1
$\begingroup$

I would like to run a statistically rigorous experiment, similar to that of an E-commerce A/B test.

I want to create a checkerboard of time periods where I alternate between treatments A and B. Ultimately I care about increasing revenue.

I believe the treatment could affect any or all of the following:

  1. number of visitors per period
  2. percent of visitors who become customers
  3. the revenue per customer
  4. the types of customers and their spending profiles (e.g. big customers, small customers, customers interested in specific products spend different amounts)

Hence I feel that my ideal response is period revenue, i.e. the total revenue over the period of each treatment being in effect (so if I have 2 treatments with 10 periods each, I have 20 responses).

But since period revenue is really a sum over individual order revenues (which have large variance) and is affected by visitor frequency and customer/visitor ratio etc., I know that the period revenue will be quite noisy (variance of sum >= sum of variances, assume not negatively correlated). Therefore I'm worried about the power of my experiment and whether I will actually be able to find significance.

To address this, I see the following options:

  1. Shorten the periods? If I want the whole experiment to take a fixed amount of time, like 2 weeks, I think this would give me more data points while reducing the variance of the response. But I'm not certain how to determine the ideal period length and determine how short is too short.
  2. Replace period revenue as the response with one of the metrics from the list above with a reasonable variance / historical distribution. Downside e.g.: if we pick # of visitors as the response and find a significant effect, that may not mean revenue increased, maybe customer to visitor ratio decreased.
  3. Run an analysis for each of the metrics above separately. Since running more comparisons and p-values, would need to correct the p-values with Bonferroni or similar. Downside e.g.: if revenue per customer increases but customers go down, it's not clear my revenue actually increased.
  4. Build some sort of composite response variable. I feel like the revenue is already effectively a composite variable. Similarly, I'd expect summing/differencing these variables will result in more variance, not less variance, so I'm not sure my power would increase.

Which of the following approaches seem most reasonable? Am I missing some possible solutions? What additional exploratory work should I do to determine my approach? Are there research papers involving similar types of experiments that I can reference (I'm struggling to find the right keywords to form an effective search)?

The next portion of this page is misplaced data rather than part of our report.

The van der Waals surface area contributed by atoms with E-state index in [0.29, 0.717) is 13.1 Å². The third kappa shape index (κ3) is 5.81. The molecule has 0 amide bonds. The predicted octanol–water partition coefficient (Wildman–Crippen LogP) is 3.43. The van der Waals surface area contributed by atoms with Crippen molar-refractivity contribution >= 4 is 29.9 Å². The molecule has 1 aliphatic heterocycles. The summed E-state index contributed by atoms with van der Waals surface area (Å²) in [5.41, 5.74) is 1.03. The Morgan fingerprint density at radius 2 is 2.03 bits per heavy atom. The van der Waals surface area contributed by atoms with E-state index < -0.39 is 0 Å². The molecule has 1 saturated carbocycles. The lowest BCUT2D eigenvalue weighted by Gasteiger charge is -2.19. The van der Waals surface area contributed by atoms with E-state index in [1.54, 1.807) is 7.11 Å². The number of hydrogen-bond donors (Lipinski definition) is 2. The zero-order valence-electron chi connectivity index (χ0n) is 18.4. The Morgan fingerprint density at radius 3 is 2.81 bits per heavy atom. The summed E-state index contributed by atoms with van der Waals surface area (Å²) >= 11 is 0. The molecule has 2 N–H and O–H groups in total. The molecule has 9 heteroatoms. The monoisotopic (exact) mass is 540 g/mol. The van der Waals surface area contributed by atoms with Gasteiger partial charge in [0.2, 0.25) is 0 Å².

Thanks! Let me know if I can add any detail.

$\endgroup$

1 Answer 1

0
$\begingroup$

OK, here is my two cents based on your framing.

Variance is a factor, yes, but so is underdetermination of the effect. You mention this in your second point (e.g. two metrics could change in such a way that they cancel one another out).

To combat this, here is some general advice:

  • Try to explain away as much variance as you can. If your unit of randomization is the user, it makes sense to use features about the user which are related to their spend. One way to do this is to use CUPED/ANCOVA and create a variable for their spend prior to the experiment starting.

  • Your metric should be determined by the unit of randomization. I don't think it makes sense to randomize users and then make revenue per day your metric of interest. Your metric can be partly decided based on what the intervention is designed to do. For example, do I think that a change on the landing page is going to effect behaviour at checkout? Depends on how far down the funnel checkout is.

  • Revenue is a KPI that can be factored in a bunch of ways. For example, revenue could be Revenue per converted user x conversion rate x number of users landing per day x number of days. It is fine to Pick a primary metric in according to point two and then make all of the other metrics secondary metrics. This can give you insight into what is driving the change, but can be hard to interpret in the language of frequentist inference because most people operate on a reject/fail to reject basis (e.g. why did revenue decrease, all my other metrics show no change p>0.05). There is likely no need to adjust the p value here unless you think the number of users converting at one stage effects the conversion rate at the next stage. E.g. Does conversion rate effect revenue per converted user? No, those are likely independent. People do not likely spend more just because more people are choosing to spend (except in some pathological cases like we saw with Covid and toilet paper, I think this probably doesn't apply to e-commerce but you can make that decision for yourself).

$\endgroup$
2
  • $\begingroup$ Thanks! I will look at CUPED/ANCOVA, looks very relevant. I am technically not working with E-Commerce but using it as an example. Thus I don't have the ability to randomize users, I think the only thing I can reliably randomize is blocks of time. Does that change your answer? $\endgroup$
    – wahsmail
    Commented Jan 6, 2023 at 18:27
  • $\begingroup$ @wahsmail only slightly. Techniques like "Randomized Block Designs" will be relevant. Your main metric might now be Revenue per day, and the block design will allow you to adjust for "Day of Week" type effects. You might be able to use "Last Week's revenue" as a possible tool for ANCOVA. $\endgroup$ Commented Jan 6, 2023 at 19:21

Your Answer

By clicking “Post Your Answer”, you agree to our terms of service and acknowledge you have read our privacy policy.

Not the answer you're looking for? Browse other questions tagged or ask your own question.